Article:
Afghan brethren

27 Mar 2017

After the end of Soviet War in April 1988, the United Nations got Geneva Agreement signed between Pakistan and Afghanistan, according to which the two countries would adopt the policy of non-interference and would work together to solve their mutual issues. Russia and America played the role of guarantors for the agreement. The decades of 1980s and 90s marked the end of cold war. Russia and America were two biggest world powers in those times. They would fight against each other through different frontiers. In the Vietnam War, Russia supported Vietnam while the USA avenged this act by supporting Afghanistan. If America’s Stinger missiles, dollars and advanced weapons had not been present in the Afghan war, Russia wouldn’t have been defeated. There are opposing views regarding whether or not Pakistan should have adopted the policy of non-interference in this conflict .However, it is evident today that the tug of war between two super powers, America and Russia, was termed as Jihad for specifically adding religious fanatic element to the conflict. During Benazir Bhutto’s first government, Pakistan clearly aided, if not created, Taliban movement in Afghanistan. Was it the violation of Geneva agreement? During those times, Pakistan and Arab backers of Taliban failed to realize that, in the long run, Taliban ideology was detrimental to the regional and world peace as a whole. Probably, a highly motivated fighting force was needed to implement the doctrine of “Strategic Depth”; therefore the downside of religious extremism was ignored. The barbaric ideology, falsely associated with Islam, ruined the social fabric of Afghanistan. With their powerful backers, Taliban overnight conquered and consequently gained most of the country. Afghanistan was taken back to Stone Age. Moreover, the Taliban made Afghanistan a safe haven for the terrorists. It all kept happening in our neighboring country but we didn’t even bat an eyelash.

In December 1999, an Indian airplane going from Kathmandu to Delhi was hi-jacked and consequently landed at Qandahar in Afghanistan. The hijackers demanded the release of Masood Azhar and three other militant leaders. The demand was accepted by the Indian Government. Soon after his release, Masood Azhar was seen triumphantly parading in the streets of Pakistan. This event paved way for the incident that would change the world for ever. Osama Bin Laden orchestrated Attack on America in 2001, all the while sitting in Afghanistan. America, accompanied by its allies, retaliated.  They attacked and inhabited Afghanistan, in pursuit of Osama Bin Laden. However, Osama was killed by American Special Forces in Abbottabad, Pakistan on 2nd of May, 2011.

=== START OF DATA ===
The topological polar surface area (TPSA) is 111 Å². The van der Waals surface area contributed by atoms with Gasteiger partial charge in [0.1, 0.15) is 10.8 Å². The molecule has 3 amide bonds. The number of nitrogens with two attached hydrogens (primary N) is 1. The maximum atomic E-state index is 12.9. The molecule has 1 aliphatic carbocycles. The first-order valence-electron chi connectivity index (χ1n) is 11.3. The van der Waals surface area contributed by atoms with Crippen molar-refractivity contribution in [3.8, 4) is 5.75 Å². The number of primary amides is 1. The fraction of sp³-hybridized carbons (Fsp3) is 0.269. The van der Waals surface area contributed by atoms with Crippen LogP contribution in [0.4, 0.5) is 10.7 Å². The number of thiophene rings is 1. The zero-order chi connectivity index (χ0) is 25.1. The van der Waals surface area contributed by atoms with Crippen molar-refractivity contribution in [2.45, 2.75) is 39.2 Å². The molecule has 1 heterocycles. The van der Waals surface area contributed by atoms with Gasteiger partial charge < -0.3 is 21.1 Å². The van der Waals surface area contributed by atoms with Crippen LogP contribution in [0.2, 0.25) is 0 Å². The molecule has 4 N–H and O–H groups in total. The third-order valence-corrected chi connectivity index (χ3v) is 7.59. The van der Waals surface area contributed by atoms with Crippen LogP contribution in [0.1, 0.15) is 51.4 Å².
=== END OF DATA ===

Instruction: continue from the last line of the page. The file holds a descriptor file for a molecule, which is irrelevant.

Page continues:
Now, ironically, Pakistan is blaming Afghanistan for failing to curb cross border terrorism.

What have we learned from the past mistakes? Isn’t it our policy failure that despite not being connected geographically, India and Afghanistan are still closer to each other than we are to Afghanistan? The same myopic policies by Pakistan’s establishment were evident in the misadventures including mishandling of East Pakistan situation after 1970 election and Kargil Fiasco, and still they don’t seem to have learnt from their past mistakes. Still some elements of the security establishment are adamant about the doctrine of strategic depth; they vehemently express their views in “off the record “conversations. The reason behind all of this lies in their own self-delusion and their ignorance towards the facts.

The west, including Russia, China and Iran find it totally unacceptable that Afghanistan is inundated with religious fanatics. They’ll never allow 9/11 to happen again. Moreover, the only reliable friend we have in this region is China and since one of their own provinces Xinjiang is suffering from religious extremism too, they wouldn’t want their neighboring countries to harbor religious extremists, at any cost. In order to save our friendship and the region in general, Pakistan needs to review its foreign policy. It is the need of the hour that, China, Pakistan, Iran and the central Asian countries build a joint force of their own to fight the religious extremism in the region. Moreover, regarding Afghan policy, we need to pick a side; either the Taliban or the Afghan government. We cannot condone certain militant groups working against the interest of our neighboring governments and expect congenial treatment. This dual policy is going to paint a bleak picture for our country’s future. We need to send back Afghan refugees but that will be possible only if Afghanistan manifests complete peace. We need to treat the Pakistan-opposing Taliban and Afghan government-opposing Taliban in the same way. Both of these factions are equally harmful for the peace of our country and the region as a whole. It is about time that our security establishment lets go of obsolete doctrine of strategic depth and stop turning blind eye to certain religious militant outfits. Otherwise, this war will go on forever.

Published in “Pakistan Today” on 27 March 2017

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